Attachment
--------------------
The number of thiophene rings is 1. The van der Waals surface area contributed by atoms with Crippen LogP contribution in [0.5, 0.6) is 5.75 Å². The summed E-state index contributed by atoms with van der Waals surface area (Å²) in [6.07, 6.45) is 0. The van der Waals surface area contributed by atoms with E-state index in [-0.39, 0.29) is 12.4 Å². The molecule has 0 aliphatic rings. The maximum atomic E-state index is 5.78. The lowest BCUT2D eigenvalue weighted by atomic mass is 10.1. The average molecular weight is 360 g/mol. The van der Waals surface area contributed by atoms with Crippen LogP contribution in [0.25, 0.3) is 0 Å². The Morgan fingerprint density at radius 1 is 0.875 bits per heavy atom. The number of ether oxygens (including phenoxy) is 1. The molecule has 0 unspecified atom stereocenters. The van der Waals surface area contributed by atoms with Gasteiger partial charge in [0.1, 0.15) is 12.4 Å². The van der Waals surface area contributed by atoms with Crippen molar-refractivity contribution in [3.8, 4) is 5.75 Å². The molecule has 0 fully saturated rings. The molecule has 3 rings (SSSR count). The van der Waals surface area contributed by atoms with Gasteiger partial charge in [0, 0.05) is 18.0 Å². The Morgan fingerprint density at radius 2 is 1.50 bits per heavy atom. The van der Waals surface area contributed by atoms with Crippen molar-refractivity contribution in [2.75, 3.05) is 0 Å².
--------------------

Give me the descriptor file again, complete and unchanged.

The number of thiophene rings is 1. The van der Waals surface area contributed by atoms with Crippen LogP contribution in [0.5, 0.6) is 5.75 Å². The summed E-state index contributed by atoms with van der Waals surface area (Å²) in [6.07, 6.45) is 0. The van der Waals surface area contributed by atoms with E-state index in [-0.39, 0.29) is 12.4 Å². The molecule has 0 aliphatic rings. The maximum atomic E-state index is 5.78. The lowest BCUT2D eigenvalue weighted by atomic mass is 10.1. The average molecular weight is 360 g/mol. The van der Waals surface area contributed by atoms with Crippen LogP contribution in [0.25, 0.3) is 0 Å². The Morgan fingerprint density at radius 1 is 0.875 bits per heavy atom. The number of ether oxygens (including phenoxy) is 1. The molecule has 0 unspecified atom stereocenters. The van der Waals surface area contributed by atoms with Gasteiger partial charge in [0.1, 0.15) is 12.4 Å². The van der Waals surface area contributed by atoms with Crippen molar-refractivity contribution in [3.8, 4) is 5.75 Å². The molecule has 0 fully saturated rings. The molecule has 3 rings (SSSR count). The van der Waals surface area contributed by atoms with Gasteiger partial charge in [0, 0.05) is 18.0 Å². The Morgan fingerprint density at radius 2 is 1.50 bits per heavy atom. The van der Waals surface area contributed by atoms with Crippen molar-refractivity contribution in [2.75, 3.05) is 0 Å².